A systematic review of complementary and alternative treatments for Chronic Fatigue Syndrome (CFS) has come out in favour of Chinese medicine, finding that ‘studies of qigong, massage and tuina were demonstrated to have positive effects.’
Although the data is still limited, and more research is needed, I’m pleased to see scientific evidence that backs up my own clinical experience – that Chinese medicine has a great deal to offer to those suffering from complex conditions like CFS/ME.
The beauty of the Chinese approach is that it treats each person as an individual, and treatment is precisely tailored to the person’s exact experiences and symptoms. For conditions like CFS, symptoms are wide-ranging and varied, with no two cases alike. This is a challenge for conventional Western medicine, but not for more holistic treatment, such as those used by Chinese medicine.
In my experience, good results can be achieved with CFS, especially when combining therapies. I find a combination of acupuncture and/or tuina with nutritional therapy to be particularly good. Qi Gong or T’ai Chi are also very effective.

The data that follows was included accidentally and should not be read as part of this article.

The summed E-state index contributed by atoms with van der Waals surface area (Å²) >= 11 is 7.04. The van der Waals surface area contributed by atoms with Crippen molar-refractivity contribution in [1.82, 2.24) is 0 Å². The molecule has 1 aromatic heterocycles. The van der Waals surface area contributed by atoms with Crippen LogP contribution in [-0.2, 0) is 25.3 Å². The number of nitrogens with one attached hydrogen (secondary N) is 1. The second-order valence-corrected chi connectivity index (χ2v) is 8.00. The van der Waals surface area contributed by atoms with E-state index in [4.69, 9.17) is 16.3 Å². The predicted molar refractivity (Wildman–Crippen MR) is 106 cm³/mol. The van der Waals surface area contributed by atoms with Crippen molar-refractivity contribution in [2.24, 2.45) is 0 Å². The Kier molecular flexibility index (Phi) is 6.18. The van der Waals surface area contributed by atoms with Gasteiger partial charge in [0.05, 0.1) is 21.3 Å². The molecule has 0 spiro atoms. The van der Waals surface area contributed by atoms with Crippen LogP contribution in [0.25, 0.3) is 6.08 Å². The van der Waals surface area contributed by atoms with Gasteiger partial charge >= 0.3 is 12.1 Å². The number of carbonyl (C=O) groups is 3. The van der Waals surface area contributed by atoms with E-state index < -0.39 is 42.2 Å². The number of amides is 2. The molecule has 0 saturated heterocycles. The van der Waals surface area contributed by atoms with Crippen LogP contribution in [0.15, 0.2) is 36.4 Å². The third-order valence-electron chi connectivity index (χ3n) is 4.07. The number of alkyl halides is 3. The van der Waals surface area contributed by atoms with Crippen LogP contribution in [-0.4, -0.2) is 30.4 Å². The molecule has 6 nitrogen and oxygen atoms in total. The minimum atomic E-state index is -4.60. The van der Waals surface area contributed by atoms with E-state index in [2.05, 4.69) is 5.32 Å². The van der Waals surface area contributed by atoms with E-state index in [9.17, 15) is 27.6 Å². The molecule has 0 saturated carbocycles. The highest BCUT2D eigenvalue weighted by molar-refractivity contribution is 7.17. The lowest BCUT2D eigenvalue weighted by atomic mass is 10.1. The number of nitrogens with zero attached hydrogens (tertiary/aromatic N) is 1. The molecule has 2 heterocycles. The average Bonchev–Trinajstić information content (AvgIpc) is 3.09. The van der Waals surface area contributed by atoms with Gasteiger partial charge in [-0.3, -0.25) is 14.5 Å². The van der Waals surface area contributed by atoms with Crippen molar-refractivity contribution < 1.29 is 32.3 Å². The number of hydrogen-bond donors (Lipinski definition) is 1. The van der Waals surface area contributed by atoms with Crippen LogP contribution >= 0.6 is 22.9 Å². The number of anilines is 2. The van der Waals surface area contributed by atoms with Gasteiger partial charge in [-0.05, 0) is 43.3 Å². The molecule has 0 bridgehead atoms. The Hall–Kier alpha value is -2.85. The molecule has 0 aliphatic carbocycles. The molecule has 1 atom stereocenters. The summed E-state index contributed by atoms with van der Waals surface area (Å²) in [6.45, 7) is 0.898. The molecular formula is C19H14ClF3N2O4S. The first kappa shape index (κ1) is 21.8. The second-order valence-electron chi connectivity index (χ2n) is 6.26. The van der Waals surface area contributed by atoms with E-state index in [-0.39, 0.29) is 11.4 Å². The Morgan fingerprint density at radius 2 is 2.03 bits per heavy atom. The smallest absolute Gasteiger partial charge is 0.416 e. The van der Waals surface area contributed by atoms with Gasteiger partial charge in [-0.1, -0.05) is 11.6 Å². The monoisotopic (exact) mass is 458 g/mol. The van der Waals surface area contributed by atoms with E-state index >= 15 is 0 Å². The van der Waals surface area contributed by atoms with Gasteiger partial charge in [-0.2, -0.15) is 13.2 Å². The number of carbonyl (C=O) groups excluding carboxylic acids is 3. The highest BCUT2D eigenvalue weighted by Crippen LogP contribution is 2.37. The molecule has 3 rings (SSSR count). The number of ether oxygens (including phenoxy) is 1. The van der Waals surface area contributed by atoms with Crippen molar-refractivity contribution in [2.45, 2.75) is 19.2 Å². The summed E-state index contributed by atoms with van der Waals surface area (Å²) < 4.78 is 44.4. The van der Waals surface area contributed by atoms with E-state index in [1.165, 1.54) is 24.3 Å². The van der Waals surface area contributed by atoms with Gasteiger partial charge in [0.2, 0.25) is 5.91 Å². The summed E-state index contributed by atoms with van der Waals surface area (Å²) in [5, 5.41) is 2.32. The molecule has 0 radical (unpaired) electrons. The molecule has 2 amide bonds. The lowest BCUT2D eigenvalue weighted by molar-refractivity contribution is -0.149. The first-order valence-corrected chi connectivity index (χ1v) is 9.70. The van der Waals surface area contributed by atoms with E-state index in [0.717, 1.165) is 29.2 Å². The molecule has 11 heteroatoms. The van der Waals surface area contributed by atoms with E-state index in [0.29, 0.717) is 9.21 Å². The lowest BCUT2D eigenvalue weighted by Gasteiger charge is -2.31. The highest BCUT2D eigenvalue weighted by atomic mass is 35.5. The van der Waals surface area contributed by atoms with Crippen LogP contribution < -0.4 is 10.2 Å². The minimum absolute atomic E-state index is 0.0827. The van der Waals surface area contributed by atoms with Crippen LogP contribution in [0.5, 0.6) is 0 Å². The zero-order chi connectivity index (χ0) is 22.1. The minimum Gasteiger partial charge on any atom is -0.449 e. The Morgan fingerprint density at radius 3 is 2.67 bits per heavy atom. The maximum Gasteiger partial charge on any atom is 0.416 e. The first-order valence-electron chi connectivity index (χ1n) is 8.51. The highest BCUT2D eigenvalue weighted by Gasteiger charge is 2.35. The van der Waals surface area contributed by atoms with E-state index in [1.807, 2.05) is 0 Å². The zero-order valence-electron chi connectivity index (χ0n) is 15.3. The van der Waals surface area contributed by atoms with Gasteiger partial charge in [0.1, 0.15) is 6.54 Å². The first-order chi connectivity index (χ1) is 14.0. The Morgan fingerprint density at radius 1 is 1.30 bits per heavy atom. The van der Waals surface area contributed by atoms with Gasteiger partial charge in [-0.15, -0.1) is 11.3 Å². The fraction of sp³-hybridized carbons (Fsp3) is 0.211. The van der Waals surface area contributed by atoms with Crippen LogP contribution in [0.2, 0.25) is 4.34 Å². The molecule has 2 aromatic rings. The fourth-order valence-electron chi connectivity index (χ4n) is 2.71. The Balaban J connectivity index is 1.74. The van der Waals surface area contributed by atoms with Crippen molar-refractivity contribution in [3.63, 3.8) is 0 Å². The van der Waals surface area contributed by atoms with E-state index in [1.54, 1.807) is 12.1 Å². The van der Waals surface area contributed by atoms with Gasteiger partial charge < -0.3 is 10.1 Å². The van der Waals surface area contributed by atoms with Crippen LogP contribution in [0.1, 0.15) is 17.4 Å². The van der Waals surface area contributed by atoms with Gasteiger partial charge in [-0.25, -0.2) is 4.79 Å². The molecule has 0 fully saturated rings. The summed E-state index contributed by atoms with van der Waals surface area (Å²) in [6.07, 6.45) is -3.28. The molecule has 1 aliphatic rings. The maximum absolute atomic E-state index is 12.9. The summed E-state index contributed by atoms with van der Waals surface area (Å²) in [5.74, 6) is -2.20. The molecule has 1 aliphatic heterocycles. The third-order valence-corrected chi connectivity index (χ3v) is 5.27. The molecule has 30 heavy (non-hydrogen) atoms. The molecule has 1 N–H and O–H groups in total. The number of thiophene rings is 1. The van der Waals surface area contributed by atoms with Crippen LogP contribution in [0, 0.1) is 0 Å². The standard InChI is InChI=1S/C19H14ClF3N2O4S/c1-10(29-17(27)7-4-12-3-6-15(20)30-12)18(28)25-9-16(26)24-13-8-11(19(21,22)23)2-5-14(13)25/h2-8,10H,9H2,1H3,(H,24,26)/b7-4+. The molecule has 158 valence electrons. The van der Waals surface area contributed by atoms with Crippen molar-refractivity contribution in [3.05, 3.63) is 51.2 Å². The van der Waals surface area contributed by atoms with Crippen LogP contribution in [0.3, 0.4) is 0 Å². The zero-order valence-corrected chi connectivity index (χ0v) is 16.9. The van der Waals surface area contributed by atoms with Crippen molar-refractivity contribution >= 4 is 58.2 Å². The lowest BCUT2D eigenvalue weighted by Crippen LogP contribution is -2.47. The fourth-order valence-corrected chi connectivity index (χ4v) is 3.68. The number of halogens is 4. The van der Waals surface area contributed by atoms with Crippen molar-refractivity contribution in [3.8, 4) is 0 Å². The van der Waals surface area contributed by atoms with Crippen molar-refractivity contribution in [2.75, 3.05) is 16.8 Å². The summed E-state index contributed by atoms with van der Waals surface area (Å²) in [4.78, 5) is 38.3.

(You can find details of my UK clinics, here)
This review looked at all available data regarding complementary approaches to treating ME/CFS, and selected only Randomised Controlled Trials (RCTs) – that is, where participants are allocated randomly to either the treatment group or a control group, and the results of the 2 groups are then compared.
Two RCTs compared qigong plus meditation with no treatment. Both studies reported beneficial effects of qigong with meditation on fatigue. One RCT demonstrated the beneficial effects of massage on several symptoms of CFS, including depression, fatigue, pain and insomnia.
The full details of the review can be found here